I can’t believe that after waiting for what seems like ages, I finally got to start this book! It’s been burning a hole on my shelf forever now, and I’ve been really good and not picked it up at all. But it’s a relief for the tension and impatience to be over and to be able to dive into this book.
For fair warning, lots of spoilers for the first five chapters plus preface in this post! I’m going to go chapter by chapter, give a brief summary, and talk about each to some extent.
Tom and Isabel are doing their thing on their little island off of Australia, when Isabel hears cries on the wind. A moment later, Tom pops up, saying there is a boat washed up on the beach. They check it out, and find a dead guy and a baby. Isabel is all over the baby, and she convinces Tom to wait until morning to report the boat.
Okay, nothing we didn’t really know here – that’s basically what’s written on the back of the book. The idea of keeping someone’s baby and dead body to yourselves overnight is a weird concept to me, but we’ll go with it for now. How am I supposed to know what goes through your mind when you live by yourselves on an island?
Jumping back a bit to 1918, we meet Tom, who is doing a job interview to be a lighthouse worker. He gets the job, and does his training and all is grand. He then gets a temporary job on Janus Island, and is sent over to the southwest to work. He meets some people, and they make a game out of getting a lady’s unmentionables. One guy cornered a lady and was trying to get them, but Tom stops it and convinces him to leave her alone. She thanks him, and they go on their way.
So Tom’s got some issues from the war, but he seems to have himself under control, and seems to be a pretty decent guy all around. A bit of a loner, maybe, but he seems cool enough. He steps up when he needs to, which is good.
Extended description of Port Partageuse, and how it was affected by the war, and some great cheese analogies. Tom shows up there, meets a lady, and feeds the birds with her. He later goes to a dinner party with the harbourmaster, and meets a bunch of dreadfully boring people who like to talk about roads. The only interesting person is the lady he fed the birds with, though she implies not to let on that they’ve met.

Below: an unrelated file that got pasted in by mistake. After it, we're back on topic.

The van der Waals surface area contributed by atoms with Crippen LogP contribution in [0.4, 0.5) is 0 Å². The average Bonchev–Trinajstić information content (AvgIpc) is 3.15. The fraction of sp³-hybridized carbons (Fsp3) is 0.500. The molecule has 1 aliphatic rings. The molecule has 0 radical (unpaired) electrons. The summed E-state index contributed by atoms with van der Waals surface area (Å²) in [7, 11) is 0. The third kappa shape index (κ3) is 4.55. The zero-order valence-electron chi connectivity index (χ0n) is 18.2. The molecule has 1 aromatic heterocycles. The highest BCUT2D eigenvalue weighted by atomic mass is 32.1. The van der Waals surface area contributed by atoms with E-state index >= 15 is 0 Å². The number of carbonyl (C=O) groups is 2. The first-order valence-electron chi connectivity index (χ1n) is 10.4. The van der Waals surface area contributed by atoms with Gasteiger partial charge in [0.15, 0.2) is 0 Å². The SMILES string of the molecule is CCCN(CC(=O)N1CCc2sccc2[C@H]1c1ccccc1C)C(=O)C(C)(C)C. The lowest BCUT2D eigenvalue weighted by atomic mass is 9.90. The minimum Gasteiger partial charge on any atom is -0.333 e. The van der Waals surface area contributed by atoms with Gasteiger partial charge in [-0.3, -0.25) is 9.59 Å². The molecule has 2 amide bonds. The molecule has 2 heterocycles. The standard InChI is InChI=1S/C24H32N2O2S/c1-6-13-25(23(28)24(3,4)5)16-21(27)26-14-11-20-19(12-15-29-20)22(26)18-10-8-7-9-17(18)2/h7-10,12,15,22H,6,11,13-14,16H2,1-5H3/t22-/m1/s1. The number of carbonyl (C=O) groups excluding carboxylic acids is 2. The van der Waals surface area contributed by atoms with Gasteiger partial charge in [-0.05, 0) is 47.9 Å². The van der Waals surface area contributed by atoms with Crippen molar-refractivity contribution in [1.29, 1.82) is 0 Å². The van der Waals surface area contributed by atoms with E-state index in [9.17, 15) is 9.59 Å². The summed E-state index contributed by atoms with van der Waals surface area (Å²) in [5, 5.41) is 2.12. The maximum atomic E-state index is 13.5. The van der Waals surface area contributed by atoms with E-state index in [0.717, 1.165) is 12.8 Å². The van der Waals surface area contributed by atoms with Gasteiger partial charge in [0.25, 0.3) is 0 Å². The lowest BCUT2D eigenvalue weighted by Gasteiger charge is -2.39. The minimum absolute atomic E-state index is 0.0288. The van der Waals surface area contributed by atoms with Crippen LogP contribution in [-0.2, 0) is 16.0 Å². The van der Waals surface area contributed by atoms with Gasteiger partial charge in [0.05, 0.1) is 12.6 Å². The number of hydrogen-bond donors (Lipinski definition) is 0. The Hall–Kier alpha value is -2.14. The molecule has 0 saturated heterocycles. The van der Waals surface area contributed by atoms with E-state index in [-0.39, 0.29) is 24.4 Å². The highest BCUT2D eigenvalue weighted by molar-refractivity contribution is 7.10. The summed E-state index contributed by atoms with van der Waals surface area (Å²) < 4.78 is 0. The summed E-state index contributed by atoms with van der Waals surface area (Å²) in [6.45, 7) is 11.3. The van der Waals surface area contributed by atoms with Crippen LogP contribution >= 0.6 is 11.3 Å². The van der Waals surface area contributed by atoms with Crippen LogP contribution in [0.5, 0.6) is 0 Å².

Port Partageuse sounds freakishly like my hometown in Canada, with the whole small town, everybody up in your business thing. But it also is endearing. I think I could live there.
Okay, there is a person at this dinner party that likes to talk about roads. Not kidding. I guess everyone’s got their thing, but you really couldn’t come up with a better obsessions than road construction? Poor guy.
Tom goes to Janus Island, and makes friends with the guys who work the boat. He gets introduced to the job, and is left there for three months by himself.
Three months is a long time when your only other company is a few animals. I guess it’s a busy job, but even so. I would need a lot of good books to make that work. But Tom seems to like it.
It would be fantastic to live on an island, though. Maybe one a little closer to land than Janus. I actually grew up on an island, but a much larger one. I miss the ocean now that I live in the prairies, so I could totally live on a little hunk of land in the middle of the water.
Tom does his job, and after three months, the boat returns with supplies and a letter from Isabel. She tells him not to get eaten by a whale. He writes her back.
Goodness, it must be a relief to see another human being after three months. Not to mention, you’ve probably eaten all your good food by that point. Tom seems less excited than I probably would be. It must be something to get a love letter (sort of?) after that long by yourself, just to know that someone else is thinking about you, even though you barely know them.
Tom gets to go to the mainland for a while, as his position on Janus Island has become permanent. He goes on some dates with Isabel, and even if he doesn’t admit it, he’s totally smitten. She keeps poking at his past, though, making him all uncomfortable and weird. They talk about having babies, and Isabel is very much into procreation. Isabel wants him to take her back to the island, but he thinks he’s too old for her and that she wouldn’t want that life. She gives him the weirdest kiss I’ve ever read, and then he shows her how to do it properly.
Isabel is that crazy kid who was always too big for the small town that they grew up in. She seems like fun, though. I thought the kissing scene towards the end of the chapter was fantastic and sweet, and as crazy as I think they are, I find myself really rooting for them as a couple.
So that’s it for this week! Stay tuned next Friday for the next five chapters of the book!